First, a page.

This is what I ate today on a vegan whole foods, plant-based diet. It was a very typical weekday for me, as most of my meals are almost the same from day to day, with the exception of supper, which varies a bit more. My weekends are a little less predictable as well. I’ve included links to some informational videos from nutritionfacts.org to show why I eat (or don’t eat) some of the things that I mention here. As much as I can I try to avoid added salt, sugar, and oils, as well as white flour, processed foods, and of course meat, dairy, and eggs. But more important than what I don’t eat is what I do. Every day I strive to get a wide variety and a large amount of vegetables, fruits, whole grains, legumes, nuts, and seeds. Continue…
To name your ice cream dessert a Blizzard makes sense. It’s cold and swirled together like a blizzard. But how does Culvers get away with naming their clone of the Blizzard a “Concrete Mixer”? Is it hard and gravelly like concrete? Did they get their inspiration from a cement truck? I imagine concrete tasting something like being kicked in the face. I would have liked to be in the room when they invented it. “Lets mix together some sand and gravel and clay and sell it as a dessert. Maybe people will become attached to it when it hardens in their throat!”
I’m not very good at making trivial decisions. If it wasn’t for my fiance, I’d still be thinking about what I should have for dinner last Tuesday. So when you stink at making decisions and you’re going to order takeout food, how do you decide whether you should go through the drive thru or walk in and takeout? I pondered this for a while. I was by myself, so there was no one I could ask to make the decision for me. It was cold outside, and I would have to face the weather either by walking out in the cold, or by rolling down my window in the drive thru. I asked my car what I should do, and luckily he answered and my debate was solved. My window was frozen shut.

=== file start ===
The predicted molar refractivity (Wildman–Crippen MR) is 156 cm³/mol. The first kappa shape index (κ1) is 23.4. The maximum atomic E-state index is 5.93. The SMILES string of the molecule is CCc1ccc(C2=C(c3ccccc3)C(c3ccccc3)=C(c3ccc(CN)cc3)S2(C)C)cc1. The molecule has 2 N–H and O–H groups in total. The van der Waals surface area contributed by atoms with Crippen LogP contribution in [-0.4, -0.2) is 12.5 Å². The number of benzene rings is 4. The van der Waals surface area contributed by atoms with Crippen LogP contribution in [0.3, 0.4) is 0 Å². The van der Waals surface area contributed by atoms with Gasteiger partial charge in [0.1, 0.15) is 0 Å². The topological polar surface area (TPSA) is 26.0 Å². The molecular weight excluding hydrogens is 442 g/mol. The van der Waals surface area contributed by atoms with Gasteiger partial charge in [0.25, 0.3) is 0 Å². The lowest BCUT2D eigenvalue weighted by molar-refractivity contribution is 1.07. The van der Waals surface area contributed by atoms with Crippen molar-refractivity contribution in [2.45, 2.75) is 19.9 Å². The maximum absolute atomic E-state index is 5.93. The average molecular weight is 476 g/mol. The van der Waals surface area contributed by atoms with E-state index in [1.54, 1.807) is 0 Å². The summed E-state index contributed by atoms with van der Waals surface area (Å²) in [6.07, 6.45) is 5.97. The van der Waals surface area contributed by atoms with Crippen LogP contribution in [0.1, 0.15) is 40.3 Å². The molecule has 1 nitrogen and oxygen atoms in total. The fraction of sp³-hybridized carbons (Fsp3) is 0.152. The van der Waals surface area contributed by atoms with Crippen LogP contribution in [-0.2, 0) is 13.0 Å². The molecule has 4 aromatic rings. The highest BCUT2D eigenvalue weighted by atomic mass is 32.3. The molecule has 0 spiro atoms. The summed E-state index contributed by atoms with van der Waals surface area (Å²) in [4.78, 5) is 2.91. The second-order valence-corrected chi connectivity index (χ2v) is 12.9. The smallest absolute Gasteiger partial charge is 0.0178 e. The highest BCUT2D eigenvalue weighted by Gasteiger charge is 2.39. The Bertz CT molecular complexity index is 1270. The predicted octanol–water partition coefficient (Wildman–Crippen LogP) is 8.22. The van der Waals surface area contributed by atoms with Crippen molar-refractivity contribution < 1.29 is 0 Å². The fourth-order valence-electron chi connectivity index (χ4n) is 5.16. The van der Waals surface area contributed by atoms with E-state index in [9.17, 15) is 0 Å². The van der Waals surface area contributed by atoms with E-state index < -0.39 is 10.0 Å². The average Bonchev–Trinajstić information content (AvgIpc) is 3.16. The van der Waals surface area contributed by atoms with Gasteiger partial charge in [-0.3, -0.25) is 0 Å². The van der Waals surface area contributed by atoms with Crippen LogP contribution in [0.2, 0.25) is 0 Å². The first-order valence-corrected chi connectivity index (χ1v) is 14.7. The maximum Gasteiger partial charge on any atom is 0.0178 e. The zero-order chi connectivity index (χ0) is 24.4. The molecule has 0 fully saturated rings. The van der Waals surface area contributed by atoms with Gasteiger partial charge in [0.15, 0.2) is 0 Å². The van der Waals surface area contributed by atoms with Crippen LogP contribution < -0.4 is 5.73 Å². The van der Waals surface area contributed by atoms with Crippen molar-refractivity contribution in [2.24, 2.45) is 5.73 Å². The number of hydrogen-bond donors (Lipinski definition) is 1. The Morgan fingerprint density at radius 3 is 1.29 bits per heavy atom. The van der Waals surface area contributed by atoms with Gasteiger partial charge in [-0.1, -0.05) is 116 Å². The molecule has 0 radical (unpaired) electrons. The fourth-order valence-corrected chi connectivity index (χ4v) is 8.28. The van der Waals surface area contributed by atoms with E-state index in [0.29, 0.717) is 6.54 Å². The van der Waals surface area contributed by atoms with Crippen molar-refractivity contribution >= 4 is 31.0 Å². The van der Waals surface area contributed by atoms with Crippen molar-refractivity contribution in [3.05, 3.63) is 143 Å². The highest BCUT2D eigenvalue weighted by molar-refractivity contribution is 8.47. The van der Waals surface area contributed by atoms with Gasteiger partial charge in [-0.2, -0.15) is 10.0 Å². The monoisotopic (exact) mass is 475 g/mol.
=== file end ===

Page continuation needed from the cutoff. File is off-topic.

Every country needs to have their own currency, and while I don’t quite have my own country (yet) that doesn’t mean I can’t have my own currency. Not owning a country never stopped Monopoly or Chuck E Cheese from creating a money system. My aim is to put a new meaning to the term “currency conversion.” I know people might not be too quick to give up their dollars and euros, but I hope that the masses will see the logic in my system and slowly convert to Ramens.
While coming just short of broke while paying the rent on my apartment, I inevitably learned the value of Ramen noodles. When faced with the choice between a bag of chips or a month’s worth of noodles, I quickly determined that eating to live is much more economical than living to eat. I also discovered that Ramen is one of the only diets where you can pretty much live off of the nickels you find on the ground. So I started using Ramens to gauge how much things are worth. For example, a pack of gum could be worth roughly 4 Ramens. Two scoops of ice cream at Culver’s is worth about 25 Ramens. When we move on to more expensive items like, say, a car, the numbers start getting bigger. A typical small car can cost upwards of 100,000 Ramens. So I created a larger unit of Ramens equal to a year’s worth of noodles. Using Ramen Years, that same car would cost about 760 Ramen Years.
If everyone converted to my currency, it would be so much simpler for everyone. And unlike paper bills, the money would actually be worth something. Maybe if I save up enough Ramens I could finally buy myself that country I’ve been wanting.